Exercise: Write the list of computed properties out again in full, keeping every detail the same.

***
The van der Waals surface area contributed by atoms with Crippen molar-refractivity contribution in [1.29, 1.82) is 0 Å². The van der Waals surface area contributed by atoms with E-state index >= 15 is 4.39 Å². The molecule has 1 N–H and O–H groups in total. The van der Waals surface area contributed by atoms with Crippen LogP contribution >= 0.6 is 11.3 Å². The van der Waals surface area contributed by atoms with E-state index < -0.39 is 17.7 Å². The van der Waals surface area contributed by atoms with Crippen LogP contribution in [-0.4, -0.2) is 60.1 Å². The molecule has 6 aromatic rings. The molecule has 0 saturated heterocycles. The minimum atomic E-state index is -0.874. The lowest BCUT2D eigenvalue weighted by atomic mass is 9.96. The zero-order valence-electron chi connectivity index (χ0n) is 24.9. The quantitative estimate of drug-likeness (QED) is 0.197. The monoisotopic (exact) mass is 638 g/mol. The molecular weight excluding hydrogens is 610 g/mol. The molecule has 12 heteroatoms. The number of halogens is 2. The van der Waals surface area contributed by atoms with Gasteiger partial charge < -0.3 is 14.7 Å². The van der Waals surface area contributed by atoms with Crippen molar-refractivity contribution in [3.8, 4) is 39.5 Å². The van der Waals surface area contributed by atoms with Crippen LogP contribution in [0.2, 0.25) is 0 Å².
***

The van der Waals surface area contributed by atoms with Crippen molar-refractivity contribution in [1.29, 1.82) is 0 Å². The van der Waals surface area contributed by atoms with E-state index >= 15 is 4.39 Å². The molecule has 1 N–H and O–H groups in total. The van der Waals surface area contributed by atoms with Crippen LogP contribution >= 0.6 is 11.3 Å². The van der Waals surface area contributed by atoms with E-state index < -0.39 is 17.7 Å². The van der Waals surface area contributed by atoms with Crippen LogP contribution in [-0.4, -0.2) is 60.1 Å². The molecule has 6 aromatic rings. The molecule has 0 saturated heterocycles. The minimum atomic E-state index is -0.874. The lowest BCUT2D eigenvalue weighted by atomic mass is 9.96. The zero-order valence-electron chi connectivity index (χ0n) is 24.9. The quantitative estimate of drug-likeness (QED) is 0.197. The monoisotopic (exact) mass is 638 g/mol. The molecular weight excluding hydrogens is 610 g/mol. The molecule has 12 heteroatoms. The number of halogens is 2. The van der Waals surface area contributed by atoms with Gasteiger partial charge < -0.3 is 14.7 Å². The van der Waals surface area contributed by atoms with Crippen molar-refractivity contribution in [3.8, 4) is 39.5 Å². The van der Waals surface area contributed by atoms with Crippen LogP contribution in [0.2, 0.25) is 0 Å².